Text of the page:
Selling a Business: Who Owns It?
Selling a business involves considering no small number of issues, some large, some small, some complicated, some not so much.
But one question that few brokers – and even fewer buyers – ever ask is, “Who owns it?” Or, more generally, who has a claim to ownership?
Our course, “Learn How to Value and Successfully Sell Businesses“, includes a lecture on this very topic.
And for anyone that takes the course, there’s a live webinar every Friday – affectionately called the Friday Afternoon Wrap Up or FAWU – during which course participants ask questions and we sort through any thorny issues that anyone is facing.
Well, during this past Friday’s FAWU, I spent a good portion of that session addressing questions from course participants on this very topic.
The question of who owns a business that we’re bringing to market has been a hot topic for new brokers for years. Almost no one has ever given it much thought – until, of course, a deal collapses at the last minute when the question is answered by someone tossing a metaphorical live grenade into the conference room.
Know ALL the Players!
When selling a business, knowing who the actual owners are – all of them – is critical.
I’m not sure I need to explain the importance of this crucial aspect but let me give some examples of how not knowing can torpedo a deal.
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Three young girls – high school friends – start a “business” on a lark making special nail polish colors. They offer it to their school-mates and it’s all the rage for the 10th and 11th graders. It’s a hobby; some fun while trying to get through school. They call it Kookie Colors.
None of them thought of Kookie Colors as a real business.
Soon after graduation, one of the girls finds a love interest and decides to move 1,000 miles away wishing her friends good luck. Shortly thereafter, another decides to go off to dental school and has no more time for this hobby.
But the third one hangs on.
Against all odds, the business takes off. Lipstick and other makeup products are added and what was once a “hobby”, 10 years later is doing $12 million in revenue and the last partner wants to sell. She wisely chooses a business broker (rather than a real estate agent).
The broker, properly trained and experienced, does a valuation and the broker and the owner agree to list the business for $5.9 million.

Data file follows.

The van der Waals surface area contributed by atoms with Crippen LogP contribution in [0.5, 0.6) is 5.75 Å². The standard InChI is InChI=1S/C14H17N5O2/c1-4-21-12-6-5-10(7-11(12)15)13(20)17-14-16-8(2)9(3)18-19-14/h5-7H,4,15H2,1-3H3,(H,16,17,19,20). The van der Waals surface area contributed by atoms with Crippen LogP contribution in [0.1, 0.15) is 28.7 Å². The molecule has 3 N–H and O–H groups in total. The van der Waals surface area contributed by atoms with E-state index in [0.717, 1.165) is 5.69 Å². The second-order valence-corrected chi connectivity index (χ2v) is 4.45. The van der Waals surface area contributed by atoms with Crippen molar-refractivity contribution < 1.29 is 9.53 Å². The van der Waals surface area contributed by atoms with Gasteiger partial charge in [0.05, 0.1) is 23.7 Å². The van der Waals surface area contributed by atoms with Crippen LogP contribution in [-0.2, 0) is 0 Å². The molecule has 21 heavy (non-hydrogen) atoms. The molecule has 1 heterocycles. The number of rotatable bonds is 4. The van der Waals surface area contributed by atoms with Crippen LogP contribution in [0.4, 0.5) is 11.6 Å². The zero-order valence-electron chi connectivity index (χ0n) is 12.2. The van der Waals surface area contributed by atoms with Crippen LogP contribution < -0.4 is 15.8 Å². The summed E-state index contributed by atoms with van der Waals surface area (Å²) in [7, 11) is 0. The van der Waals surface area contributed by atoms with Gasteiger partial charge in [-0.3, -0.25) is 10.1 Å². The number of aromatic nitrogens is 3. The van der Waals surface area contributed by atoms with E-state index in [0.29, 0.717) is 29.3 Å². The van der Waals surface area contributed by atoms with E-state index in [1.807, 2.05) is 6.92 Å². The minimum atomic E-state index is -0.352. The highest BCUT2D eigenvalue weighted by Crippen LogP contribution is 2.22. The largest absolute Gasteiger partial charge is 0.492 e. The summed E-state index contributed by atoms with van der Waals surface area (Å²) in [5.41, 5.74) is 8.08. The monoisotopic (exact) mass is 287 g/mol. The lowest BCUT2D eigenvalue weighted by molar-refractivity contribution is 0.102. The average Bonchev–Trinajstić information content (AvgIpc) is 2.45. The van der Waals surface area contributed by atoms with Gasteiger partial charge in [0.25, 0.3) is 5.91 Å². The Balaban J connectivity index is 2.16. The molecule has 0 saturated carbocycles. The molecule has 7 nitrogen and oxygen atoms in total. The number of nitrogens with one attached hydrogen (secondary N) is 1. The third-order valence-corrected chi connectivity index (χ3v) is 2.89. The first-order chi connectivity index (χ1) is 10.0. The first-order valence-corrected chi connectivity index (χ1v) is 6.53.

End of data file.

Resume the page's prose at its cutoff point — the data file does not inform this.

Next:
After a couple of suitors come along, the owner decides that an offer from a private equity firm makes the most sense. A deal is signed, due diligence is performed, inventory taken, assignments of all intellectual property are prepared and a formal closing is scheduled for a Wednesday, three weeks in the future. The owner is ecstatic but the broker advises her to hold off on the champagne until the closing agent or attorney hands her a check.
But word, needless to say, gets out and the two friends from the early days, now living in different parts of the world, hear about the sale. A week before closing, a letter from an out-of-town lawyer arrives stating that her firm is representing the two other original partners and each is claiming an ownership interest in the business and, therefore, a share of the sale proceeds.
You think that closing is going to happen?
Long Lost Relatives
That was an example of a business that had multiple owners only one of which was active in the business.
A similar situation can arise if there was an early family investor; for example, an Aunt Millie that lent her nephew $50,000 to get started and wisely took an ownership stake that, if things went according to plan, her nephew would buy out when the business became successful.
But as with many family interactions, some things get a little hazy or even forgotten over time and, 10 years down the road, the nephew is sitting on a business worth $7 million. Aunt Millie passes away and as her estate is settled, her two adult children hear about her investment for the first time.
All of a sudden the nephew has new partners.
If you’re the broker the nephew hired to handle the sale of the business, the nephew – your client – probably “forgot” to mention Aunt Millie.
Ownership Claims by Non-Owners
There are also instances where one person legitimately – that is, “on paper” – owns the business but one or more others might make a claim of ownership.
Here’s an example of exactly that situation – one that we were involved in.
We received a call from a law firm in New York asking to set up on online meeting to discuss the valuation of a business. The background we received during that initial call was as follows: